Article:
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Posted May 17, 2001
A jewel in the midst of today's trashy D Stelle- S King craze
A social commentary about today's 'short attention span' society, this book reminds me more of the lines of Camus or Sartre (or, perhaps, even Joseph Heller, yet more sentimental) than of anything produced today. The first person protagonist is a modern day programmer for a large firm. His thoughts as we follow him through his day (talking with colleagues, acquaintances, a business trip) are the type that are a bit risque but, yet, everyone thinks them (just chooses not to say them aloud). This 30something bachelor is very easy to sympathize with, the modern 'everyman'. Yet amid the plot is hidden the fresh flower of language: Houellebeqc relies heavily on physical imagery and the description of emotions, not much on symbolism. If you like existential writing, (while this is not a wholly existential book) this is definitely recommended.Was this review helpful? Yes NoThank you for your feedback. Report this reviewThank you, this review has been flagged.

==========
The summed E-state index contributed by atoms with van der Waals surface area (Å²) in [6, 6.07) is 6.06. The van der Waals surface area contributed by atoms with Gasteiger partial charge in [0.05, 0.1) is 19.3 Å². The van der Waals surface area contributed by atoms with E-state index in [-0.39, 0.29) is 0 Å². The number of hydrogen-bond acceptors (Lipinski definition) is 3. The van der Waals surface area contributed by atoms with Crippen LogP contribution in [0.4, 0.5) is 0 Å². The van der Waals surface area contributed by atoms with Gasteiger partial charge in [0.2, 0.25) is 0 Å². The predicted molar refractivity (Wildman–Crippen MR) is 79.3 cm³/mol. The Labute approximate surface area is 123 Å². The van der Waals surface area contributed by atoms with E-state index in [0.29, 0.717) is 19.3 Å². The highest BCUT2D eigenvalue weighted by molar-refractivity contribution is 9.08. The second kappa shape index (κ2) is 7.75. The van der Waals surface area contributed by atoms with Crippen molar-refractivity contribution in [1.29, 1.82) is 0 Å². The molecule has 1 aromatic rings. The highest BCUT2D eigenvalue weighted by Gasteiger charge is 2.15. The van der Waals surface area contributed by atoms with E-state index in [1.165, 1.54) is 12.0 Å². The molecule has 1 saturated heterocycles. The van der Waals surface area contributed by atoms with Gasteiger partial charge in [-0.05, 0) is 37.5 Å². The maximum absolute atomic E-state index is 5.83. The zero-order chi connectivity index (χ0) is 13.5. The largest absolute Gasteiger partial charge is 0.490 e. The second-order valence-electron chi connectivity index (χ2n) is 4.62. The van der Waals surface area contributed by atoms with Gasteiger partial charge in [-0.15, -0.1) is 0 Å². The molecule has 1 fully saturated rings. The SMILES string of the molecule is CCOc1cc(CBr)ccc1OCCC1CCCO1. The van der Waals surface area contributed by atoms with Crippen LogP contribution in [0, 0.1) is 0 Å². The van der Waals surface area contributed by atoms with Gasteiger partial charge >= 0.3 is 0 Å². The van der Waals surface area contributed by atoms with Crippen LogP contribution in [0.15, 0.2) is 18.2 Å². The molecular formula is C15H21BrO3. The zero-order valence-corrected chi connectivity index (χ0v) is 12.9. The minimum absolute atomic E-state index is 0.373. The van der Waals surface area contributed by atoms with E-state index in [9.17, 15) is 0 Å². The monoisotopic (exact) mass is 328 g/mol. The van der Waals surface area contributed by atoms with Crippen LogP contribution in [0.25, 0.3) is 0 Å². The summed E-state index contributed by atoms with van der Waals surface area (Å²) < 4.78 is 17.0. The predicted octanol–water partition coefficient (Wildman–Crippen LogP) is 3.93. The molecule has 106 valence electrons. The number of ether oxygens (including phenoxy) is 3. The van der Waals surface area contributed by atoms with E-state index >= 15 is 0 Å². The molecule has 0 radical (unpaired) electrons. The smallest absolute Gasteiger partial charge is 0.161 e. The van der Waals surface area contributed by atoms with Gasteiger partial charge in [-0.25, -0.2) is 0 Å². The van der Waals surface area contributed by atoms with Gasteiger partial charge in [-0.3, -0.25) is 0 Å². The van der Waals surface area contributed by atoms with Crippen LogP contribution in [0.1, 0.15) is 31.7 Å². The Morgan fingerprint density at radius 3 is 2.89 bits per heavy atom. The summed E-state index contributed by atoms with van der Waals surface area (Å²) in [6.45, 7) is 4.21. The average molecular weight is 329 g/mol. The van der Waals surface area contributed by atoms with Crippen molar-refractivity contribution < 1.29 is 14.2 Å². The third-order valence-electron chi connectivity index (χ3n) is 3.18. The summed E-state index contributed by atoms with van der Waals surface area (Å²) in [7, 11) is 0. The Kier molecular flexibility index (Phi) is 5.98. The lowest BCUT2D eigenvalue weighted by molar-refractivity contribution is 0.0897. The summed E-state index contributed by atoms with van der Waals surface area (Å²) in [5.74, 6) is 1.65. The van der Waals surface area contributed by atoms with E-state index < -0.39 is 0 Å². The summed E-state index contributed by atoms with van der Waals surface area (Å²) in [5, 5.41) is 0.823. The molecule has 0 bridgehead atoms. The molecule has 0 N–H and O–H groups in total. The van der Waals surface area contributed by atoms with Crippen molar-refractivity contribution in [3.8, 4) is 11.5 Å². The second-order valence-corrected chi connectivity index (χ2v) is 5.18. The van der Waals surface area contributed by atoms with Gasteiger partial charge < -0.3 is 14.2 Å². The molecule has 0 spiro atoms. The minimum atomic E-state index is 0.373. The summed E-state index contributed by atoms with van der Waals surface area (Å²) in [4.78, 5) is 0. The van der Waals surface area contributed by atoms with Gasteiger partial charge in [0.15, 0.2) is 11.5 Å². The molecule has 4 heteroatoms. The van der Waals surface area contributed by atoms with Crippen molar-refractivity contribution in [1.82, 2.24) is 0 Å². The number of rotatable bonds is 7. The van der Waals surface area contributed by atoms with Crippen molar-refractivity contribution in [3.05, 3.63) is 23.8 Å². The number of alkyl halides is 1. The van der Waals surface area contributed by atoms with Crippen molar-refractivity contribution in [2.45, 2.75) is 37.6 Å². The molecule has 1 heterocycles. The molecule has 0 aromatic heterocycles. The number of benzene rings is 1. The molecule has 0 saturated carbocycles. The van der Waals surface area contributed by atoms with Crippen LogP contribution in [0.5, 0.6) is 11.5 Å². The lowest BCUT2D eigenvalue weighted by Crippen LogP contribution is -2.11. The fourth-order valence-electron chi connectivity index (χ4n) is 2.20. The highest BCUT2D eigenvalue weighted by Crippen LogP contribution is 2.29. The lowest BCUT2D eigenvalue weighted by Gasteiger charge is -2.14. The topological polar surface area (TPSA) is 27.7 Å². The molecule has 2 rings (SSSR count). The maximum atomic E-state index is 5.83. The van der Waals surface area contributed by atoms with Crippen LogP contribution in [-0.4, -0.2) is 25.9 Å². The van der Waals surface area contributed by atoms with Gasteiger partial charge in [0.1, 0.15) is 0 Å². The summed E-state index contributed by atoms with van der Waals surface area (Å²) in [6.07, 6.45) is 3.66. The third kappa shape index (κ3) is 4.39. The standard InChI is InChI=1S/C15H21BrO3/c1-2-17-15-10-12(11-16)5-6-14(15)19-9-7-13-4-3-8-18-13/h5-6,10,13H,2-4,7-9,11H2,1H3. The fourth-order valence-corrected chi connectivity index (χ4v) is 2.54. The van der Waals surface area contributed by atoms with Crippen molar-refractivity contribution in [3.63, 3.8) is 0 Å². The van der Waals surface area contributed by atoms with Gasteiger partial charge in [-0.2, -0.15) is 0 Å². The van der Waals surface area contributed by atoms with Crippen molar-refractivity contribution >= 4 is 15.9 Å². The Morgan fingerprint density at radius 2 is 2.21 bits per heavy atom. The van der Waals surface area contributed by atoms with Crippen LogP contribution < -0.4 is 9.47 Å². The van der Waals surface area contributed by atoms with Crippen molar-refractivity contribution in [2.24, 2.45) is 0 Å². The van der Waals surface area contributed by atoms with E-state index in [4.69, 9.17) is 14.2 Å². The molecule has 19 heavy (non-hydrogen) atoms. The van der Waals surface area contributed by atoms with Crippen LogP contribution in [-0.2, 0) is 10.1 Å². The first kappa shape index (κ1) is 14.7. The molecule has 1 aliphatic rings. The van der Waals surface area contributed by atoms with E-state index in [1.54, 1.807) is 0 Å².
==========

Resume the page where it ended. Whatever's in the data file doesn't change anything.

Posted January 20, 2000
Whatever you are reading
...you should start to read this book. At first I liked it very much, but then i started to dislike all about it, the looser that stands in the middle of it and his extremly cruel approach to this world. He sounds in some part like Camus Etranger, just that he is more horny and sarcastic. Even if you want to quit this book, you will not stop to read it, because of its unbelivable social dramatic, because you want the trouth even if you don't like it, even you don't need it.Was this review helpful? Yes NoThank you for your feedback. Report this reviewThank you, this review has been flagged.